Customer Review

Reviewed in the United States on September 1, 2019
I have very mixed feelings about this book. Among the things I really like are (1) it's emphasis upon the importance of tax planning as an important part of retirement planning, and (2) concrete examples of how tax planning is performed that demonstrate the complexities involved.

On the negative side, this book is premised upon a misleading assertion, one that any good undergraduate textbook on taxes and tax planning warns every student against. Simply put, the goal of tax planning isn't to reduce or even eliminate taxes, rather it is to maximize the after-tax funds available for spending. From this perspective investment fees are just as bad as taxes, since both reduce what's available for spending. Certainly reducing taxes is an important tool to the achieve the ultimate goal. But reducing taxes while at the same time letting investment fees leap up (i.e. fees associated with life insurance policies) isn't usually the best route to maximize spending over the course of retirement.

The uninformed reader of this book would certainly come away with the impression that life insurance is as good or better than a Roth IRA as a mechanism for maximizing spending funds over retirement. This is decidedly false. It's not that hard to set up Roth IRAs with no annual fees and investments that amount to 0.10% or less on an annual basis. All-in fees for life insurance policies are 10-20 times larger. If you want a simple guide to minimizing Roth investment fees, search here on the Amazon website for "Investing made Simple" by Mike Piper.

I was also disappointed that through most of the book the author referred to LIRP's as having tax-free distributions, making them comparable to Roth IRAs in this regard. It isn't until the last chapter of the book that that actual tax-deferred nature of LIRP distributions is revealed, along with the "work around" of taking loans from the insurance company to avoid taxes. Of course as a financial educator I already knew this. So I can only describe as "extremely misleading" that this key fact isn't honestly stated earlier in the "LIRP Chapter". And in spite of the authors strong suggestion that such loans will cost you nothing, don't believe it. If the insurance company doesn't charge an explicit annual interest fee for the loan, they will get that money from you via implicitly higher administration and mortality charges. There are NO truly free loans!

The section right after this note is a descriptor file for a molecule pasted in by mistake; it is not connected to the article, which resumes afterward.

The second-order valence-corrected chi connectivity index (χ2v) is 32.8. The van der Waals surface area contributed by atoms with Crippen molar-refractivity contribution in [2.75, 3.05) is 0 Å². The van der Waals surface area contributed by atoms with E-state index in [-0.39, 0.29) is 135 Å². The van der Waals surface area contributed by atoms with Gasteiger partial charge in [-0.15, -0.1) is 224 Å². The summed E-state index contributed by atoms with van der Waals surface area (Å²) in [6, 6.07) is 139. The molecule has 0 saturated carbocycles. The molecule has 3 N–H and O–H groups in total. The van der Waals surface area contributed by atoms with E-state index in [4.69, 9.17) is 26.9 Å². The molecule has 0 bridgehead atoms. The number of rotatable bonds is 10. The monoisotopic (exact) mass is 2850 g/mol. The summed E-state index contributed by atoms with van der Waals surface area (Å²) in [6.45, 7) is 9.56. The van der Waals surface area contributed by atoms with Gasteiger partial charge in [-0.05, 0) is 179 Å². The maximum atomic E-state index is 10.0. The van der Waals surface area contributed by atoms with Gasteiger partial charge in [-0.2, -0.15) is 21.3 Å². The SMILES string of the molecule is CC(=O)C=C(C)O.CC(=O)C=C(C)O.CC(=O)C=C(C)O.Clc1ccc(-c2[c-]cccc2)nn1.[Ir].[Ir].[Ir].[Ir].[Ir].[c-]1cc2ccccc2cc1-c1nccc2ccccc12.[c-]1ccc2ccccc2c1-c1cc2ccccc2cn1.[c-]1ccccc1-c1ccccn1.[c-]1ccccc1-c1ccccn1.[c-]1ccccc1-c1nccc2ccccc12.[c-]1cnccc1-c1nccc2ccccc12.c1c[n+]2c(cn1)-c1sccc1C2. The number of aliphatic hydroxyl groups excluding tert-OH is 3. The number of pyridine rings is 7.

With all the discussion about Roth IRAs I found it suspicious that Roth Accounts weren't mentioned. Most 401(k), 403(b) and public 457(b) plans now incorporate a Roth Account. This feature allows workers to aside quite large amounts of after-tax dollars for tax-free spending in retirement. For 2019 up to $19,000 could be set aside in a Roth Account, plus another $6,000 for those age 50 or older. And people can continue to set aside money in their own Roth IRAs on top of their workplace savings! Of course all this Roth Account / Roth IRA saving wouldn't leave money for paying life insurance premiums, and I suspect that's the reason this detail wasn't mentioned!

Finally, the question of exactly how high taxes will rise in the future is a difficult one to answer. I agree with the author that, at least for upper income people, tax brackets will rise and deductions will shrink. Many politicians are even seriously considering a Wealth Tax, which could seriously rearrange many people's tax planning strategies. But unlike the author, I don't expect that the existing 10% or 12% tax brackets will rise above 15%. Normally even those tax brackets would lead to some Social Security taxation. But a portion of the SECURE act that has passed the U.S. House contains a provision for drastically increasing the income allowed before Social Security income starts to become taxable. Thus becoming too aggressive in paying higher taxes now in a rush to attain no income taxes in retirement may well lead to lower total spending in retirement than a more modest approach.

A very intriguing paragraph in the book occurs on page 11 where the author takes us back to the 1960 - 1963 time frame when the lowest marginal tax bracket was 20% and the highest was 91%. Those brackets sound scary, but the calculation of income tax isn't always straightforward. For retirees at that time there was a "retirement income tax credit" in existence that was quite substantial. When the tax system for 1963 is converted into 2019 dollars, a 65 year old retired couple would need to have had over $150,000 of income to even begin to pay federal taxes. If only we had such low taxes today! And the reference to 94% tax bracket on income above $200,000 in 1943? In 2019 dollars, that becomes about $3 million.
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